Tankard said while people are motivated to take on more active commuting methods for health reasons, OKC has also spent recent years developing areas into places that are more walkable — or at least have the potential to be.
“People want to walk and bike in Oklahoma City,” he said. “That has become very apparent.”
bikewalkokc is essentially a list of project plans driven by recognized needs with no specific funding attached. In September, voters approved an extension of the MAPS 1 percent sales tax to fund trail, sidewalk, bike path and other improvements. Much of that collected money will likely be used to complete bikewalkokc projects.
The plan outlines numerous bike and pedestrian projects that would take the city decades to complete in total. Among them are plans to increase the walkability in the area around the N. Classen Boulevard and NW 23rd Street intersection and complete a loop of trails around Grand Boulevard, which would include a bridge over Deep Fork River.
bikewalkokc also identifies several pedestrian priority areas, which are places that have strong urban form and are suitable for walkability but lack the infrastructure. Those areas include places like The Windsor District, Historic Stockyards City, Historic Capitol Hill and NE 23rd Street at Martin Luther King Boulevard.
Tankard said the idea is all about reintroducing pedestrian sensibilities into areas that were built up without them.
“That’s due to policy from previous decades that deprioritized the pedestrian in order to prioritize automobiles,” he said. “We’ve since come back to realizing that, ‘No, we need sidewalks.’ People want them.”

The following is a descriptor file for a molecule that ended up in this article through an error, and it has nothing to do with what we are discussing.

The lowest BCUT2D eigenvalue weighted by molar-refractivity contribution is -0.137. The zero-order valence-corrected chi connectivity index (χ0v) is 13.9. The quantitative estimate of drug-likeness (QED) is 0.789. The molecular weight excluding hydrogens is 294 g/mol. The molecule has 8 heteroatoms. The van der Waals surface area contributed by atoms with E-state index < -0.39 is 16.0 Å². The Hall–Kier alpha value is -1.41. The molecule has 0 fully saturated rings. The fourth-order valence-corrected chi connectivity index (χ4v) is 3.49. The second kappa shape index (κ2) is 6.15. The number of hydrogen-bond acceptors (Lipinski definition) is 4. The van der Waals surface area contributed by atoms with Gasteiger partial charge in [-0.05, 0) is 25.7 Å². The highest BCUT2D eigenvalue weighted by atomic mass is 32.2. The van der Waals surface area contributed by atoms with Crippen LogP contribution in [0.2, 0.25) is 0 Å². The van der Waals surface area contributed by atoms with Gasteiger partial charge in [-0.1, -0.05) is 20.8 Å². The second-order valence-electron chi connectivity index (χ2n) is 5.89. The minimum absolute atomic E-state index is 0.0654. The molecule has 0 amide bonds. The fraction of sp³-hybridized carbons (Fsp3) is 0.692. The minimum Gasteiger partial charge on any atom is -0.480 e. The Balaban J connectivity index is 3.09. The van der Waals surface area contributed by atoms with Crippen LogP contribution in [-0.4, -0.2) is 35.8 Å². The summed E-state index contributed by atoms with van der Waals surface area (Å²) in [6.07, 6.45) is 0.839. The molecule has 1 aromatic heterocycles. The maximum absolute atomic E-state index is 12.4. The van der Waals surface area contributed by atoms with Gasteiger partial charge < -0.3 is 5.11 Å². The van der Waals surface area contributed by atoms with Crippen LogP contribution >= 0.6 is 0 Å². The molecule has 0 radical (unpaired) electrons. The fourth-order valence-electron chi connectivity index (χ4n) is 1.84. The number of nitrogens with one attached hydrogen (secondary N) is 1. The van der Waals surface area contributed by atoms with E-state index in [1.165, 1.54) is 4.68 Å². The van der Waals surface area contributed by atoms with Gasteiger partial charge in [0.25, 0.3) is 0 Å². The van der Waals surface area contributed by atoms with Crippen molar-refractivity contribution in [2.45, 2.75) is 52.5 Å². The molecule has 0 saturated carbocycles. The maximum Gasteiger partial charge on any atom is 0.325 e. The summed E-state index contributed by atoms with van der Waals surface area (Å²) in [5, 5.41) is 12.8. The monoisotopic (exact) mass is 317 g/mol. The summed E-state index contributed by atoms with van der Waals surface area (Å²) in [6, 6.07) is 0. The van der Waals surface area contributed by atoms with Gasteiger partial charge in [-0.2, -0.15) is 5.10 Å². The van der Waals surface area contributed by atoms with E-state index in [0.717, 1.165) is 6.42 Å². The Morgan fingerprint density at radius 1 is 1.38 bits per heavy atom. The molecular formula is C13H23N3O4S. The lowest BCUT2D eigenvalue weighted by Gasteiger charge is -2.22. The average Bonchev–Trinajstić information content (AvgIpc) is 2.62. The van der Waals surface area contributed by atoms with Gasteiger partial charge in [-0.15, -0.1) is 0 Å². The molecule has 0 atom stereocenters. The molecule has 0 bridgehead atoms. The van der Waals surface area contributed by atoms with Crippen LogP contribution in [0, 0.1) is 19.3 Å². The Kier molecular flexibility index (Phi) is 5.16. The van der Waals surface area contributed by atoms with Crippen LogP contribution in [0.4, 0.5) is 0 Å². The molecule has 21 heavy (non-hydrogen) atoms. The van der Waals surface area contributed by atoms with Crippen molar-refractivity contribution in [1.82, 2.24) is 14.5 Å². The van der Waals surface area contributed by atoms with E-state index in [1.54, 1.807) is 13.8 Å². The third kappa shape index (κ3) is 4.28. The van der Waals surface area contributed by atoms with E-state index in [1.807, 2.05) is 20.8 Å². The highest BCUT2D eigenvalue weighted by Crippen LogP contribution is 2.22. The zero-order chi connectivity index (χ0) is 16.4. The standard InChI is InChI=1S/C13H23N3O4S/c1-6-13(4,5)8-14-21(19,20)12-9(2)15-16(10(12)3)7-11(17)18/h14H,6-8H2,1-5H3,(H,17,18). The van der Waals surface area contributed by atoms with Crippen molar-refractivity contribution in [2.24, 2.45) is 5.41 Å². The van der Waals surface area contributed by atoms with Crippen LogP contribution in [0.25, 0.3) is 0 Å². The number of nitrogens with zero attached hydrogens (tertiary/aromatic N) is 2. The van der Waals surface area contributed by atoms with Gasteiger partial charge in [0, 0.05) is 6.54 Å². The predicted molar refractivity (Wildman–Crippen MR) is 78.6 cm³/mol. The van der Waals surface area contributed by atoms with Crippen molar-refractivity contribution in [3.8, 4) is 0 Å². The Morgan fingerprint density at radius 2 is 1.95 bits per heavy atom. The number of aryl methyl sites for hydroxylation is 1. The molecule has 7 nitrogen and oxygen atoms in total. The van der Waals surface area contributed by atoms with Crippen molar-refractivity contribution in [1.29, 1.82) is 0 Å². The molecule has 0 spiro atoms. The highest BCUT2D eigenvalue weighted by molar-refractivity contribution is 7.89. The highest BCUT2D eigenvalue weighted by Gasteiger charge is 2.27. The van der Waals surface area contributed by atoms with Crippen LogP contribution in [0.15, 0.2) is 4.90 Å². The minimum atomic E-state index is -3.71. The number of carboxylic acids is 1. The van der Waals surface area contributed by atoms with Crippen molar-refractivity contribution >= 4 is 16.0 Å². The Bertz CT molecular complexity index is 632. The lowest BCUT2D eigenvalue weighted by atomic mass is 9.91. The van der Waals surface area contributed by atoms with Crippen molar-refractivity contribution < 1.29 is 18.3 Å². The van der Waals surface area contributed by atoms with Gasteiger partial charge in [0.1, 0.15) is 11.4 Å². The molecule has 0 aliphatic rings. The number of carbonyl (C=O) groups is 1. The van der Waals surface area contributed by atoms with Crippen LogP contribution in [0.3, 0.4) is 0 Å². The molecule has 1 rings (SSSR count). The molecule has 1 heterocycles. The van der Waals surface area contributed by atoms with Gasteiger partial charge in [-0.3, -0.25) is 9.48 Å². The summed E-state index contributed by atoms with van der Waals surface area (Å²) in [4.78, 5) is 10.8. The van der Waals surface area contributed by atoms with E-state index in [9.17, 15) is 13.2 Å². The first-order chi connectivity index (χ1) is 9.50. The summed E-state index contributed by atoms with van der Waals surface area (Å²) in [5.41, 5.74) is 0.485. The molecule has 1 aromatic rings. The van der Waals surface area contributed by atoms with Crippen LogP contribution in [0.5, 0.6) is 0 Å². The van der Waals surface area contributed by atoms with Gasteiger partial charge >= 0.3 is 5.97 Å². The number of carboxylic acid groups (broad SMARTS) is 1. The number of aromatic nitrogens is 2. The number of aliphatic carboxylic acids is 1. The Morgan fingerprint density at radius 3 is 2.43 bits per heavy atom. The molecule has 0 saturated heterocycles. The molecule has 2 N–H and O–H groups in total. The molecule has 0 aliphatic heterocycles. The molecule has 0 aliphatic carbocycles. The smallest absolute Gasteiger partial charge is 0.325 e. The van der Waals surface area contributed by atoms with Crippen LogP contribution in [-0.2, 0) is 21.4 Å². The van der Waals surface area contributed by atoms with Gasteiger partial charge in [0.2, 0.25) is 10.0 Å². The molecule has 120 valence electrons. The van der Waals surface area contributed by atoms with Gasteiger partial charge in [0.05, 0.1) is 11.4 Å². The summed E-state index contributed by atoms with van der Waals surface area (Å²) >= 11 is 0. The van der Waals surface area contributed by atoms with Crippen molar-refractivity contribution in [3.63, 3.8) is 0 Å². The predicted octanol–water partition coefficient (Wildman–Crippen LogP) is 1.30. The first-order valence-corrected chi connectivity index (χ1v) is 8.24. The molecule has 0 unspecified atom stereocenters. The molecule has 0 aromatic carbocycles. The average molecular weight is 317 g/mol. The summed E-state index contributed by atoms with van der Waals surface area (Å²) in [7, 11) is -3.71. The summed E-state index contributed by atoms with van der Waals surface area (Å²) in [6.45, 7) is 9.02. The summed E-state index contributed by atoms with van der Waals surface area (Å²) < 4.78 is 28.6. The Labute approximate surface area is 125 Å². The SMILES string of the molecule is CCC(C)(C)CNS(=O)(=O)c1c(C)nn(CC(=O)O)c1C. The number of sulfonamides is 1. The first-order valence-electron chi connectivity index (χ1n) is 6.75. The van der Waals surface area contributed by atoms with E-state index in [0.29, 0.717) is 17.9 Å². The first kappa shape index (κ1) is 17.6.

There is no set timeline for when all of bikewalkokc’s projects might be completed. The plan is designed in a way that allows projects to be addressed as funding is available.
“It’s intentionally packed with projects to go well into the future,” Tankard said. “If we stick with this plan until 20 years from now, that’s great; we can do that. Or it sets us up to revise what we can do to keep moving forward in 10 years.”
The Carless in OKC blog earned the Tankards a lot of attention. For 26 weeks, the couple was invited onto KOSU for a short segment on living without a car that aired during Thursday commute hours. Tankard recalls the time a local news station shot a segment on the couple’s lifestyle.
“We’re there in our work clothes, getting filmed getting on the bus as if this is some crazy thing,” he said. “But then there are 50 other people getting on the bus going, ‘Why are you being filmed doing this?’ It was embarrassing, but in a constructive way for us.”
There are a lot of people who promote cycling because they love bicycles, but those who are forced to use alternative transportation often have less representation. His carless experience has given Tankard more awareness and compassion for that community than he would have had otherwise.
The Tankards have a car now. They like going on road trips to national parks, and while renting a vehicle was a suitable option, desperately trying not to ding a car on a drive up to Utah was more hassle than it was ultimately worth.
Still, Tankard is inspired to help reshape the city in a way conducive to carless travel. The three-year experience of living without was a life-altering experience for him and his wife.
“I won’t say not buying a car didn’t improve our quality of life because it certainly did,” he said, “but she and I both gained a lot of empathy for the people who don’t have that choice.”